Swallowing this pill-shaped sensor can help you avoid invasive procedures • businessupdates.org

by Ana Lopez

Recordable robotics has been a fascinating and growing field in recent years. We’ve already seen a handful of startups working to commercialize a technology that enables in-house monitoring, drug delivery, and more, without the need for an invasive procedure.

This new project from a joint team from Caltech and MIT emphasizes a slightly more basic approach to the category, cramming sensors into a pill-shaped, ingestible module packed with sensors. The system is based on electromagnetic fields and uses a coil operated outside the body to detect the mechanism’s progress through the gastrointestinal tract. In fact, the remote system is able to determine the location of the pill based on the strength of the electromagnetic reading relative to its position.

The researchers have begun testing the system in models of large, non-human animals. They note that they were able to accurately determine the position of the system within 5-10 millimeters.

“Using an external reference sensor helps account for the problem that any time an animal or human is next to the coils, there’s a chance they won’t be in exactly the same position they were last time,” says co-author, Khalil Ramadi. “In the absence of X-rays as ground truth, it’s difficult to map out exactly where this pill is unless you have a consistent reference that is always in the same location.”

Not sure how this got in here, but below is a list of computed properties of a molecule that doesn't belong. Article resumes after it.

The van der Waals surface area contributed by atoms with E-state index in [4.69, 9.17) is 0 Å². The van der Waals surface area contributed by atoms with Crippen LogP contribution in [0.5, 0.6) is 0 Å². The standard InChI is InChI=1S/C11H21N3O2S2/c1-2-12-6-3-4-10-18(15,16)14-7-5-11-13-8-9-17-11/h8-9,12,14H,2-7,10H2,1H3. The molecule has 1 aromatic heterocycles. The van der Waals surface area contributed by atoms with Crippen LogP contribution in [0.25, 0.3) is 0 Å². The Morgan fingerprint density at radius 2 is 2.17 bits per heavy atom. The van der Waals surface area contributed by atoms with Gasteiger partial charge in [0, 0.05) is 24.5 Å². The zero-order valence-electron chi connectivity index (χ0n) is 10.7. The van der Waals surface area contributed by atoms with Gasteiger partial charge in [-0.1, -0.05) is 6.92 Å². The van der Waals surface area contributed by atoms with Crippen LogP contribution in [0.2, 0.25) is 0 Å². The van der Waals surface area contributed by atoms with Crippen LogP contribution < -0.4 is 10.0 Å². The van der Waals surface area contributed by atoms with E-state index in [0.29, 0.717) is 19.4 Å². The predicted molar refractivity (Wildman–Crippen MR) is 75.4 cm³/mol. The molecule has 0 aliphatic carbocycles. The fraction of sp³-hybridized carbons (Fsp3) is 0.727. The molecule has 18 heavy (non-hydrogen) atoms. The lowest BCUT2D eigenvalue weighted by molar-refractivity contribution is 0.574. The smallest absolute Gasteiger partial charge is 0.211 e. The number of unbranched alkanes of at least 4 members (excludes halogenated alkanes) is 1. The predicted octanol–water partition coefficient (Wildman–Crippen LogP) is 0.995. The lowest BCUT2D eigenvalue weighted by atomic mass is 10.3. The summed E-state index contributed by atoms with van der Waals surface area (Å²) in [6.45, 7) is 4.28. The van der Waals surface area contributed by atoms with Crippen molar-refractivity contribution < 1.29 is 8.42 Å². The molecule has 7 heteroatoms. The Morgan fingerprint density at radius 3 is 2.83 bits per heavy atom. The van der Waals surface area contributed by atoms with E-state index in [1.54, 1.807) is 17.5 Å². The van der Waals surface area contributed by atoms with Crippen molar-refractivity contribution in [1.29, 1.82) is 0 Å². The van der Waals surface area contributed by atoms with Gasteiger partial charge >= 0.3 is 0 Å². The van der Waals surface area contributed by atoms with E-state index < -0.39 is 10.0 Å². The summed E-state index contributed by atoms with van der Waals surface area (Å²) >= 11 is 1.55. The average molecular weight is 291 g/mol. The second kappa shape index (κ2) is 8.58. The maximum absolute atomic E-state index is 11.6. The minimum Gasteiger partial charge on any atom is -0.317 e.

Early applications of the technology include the ability to detect things like constipation, gastroesophageal reflux disease and gastroparesis at an early stage. The idea here is to offer a system that can be used at home, without having to go to the doctor’s office or hospital.

“The ability to characterize motility without the need for radiation, or more invasive device placement, I think will lower the threshold for people to be evaluated,” says MIT associate professor Giovanni Traverso.

There is no specific timeline for the system. The next steps include animal testing and then, ideally, human clinical trials before working with manufacturers to bring it to market.

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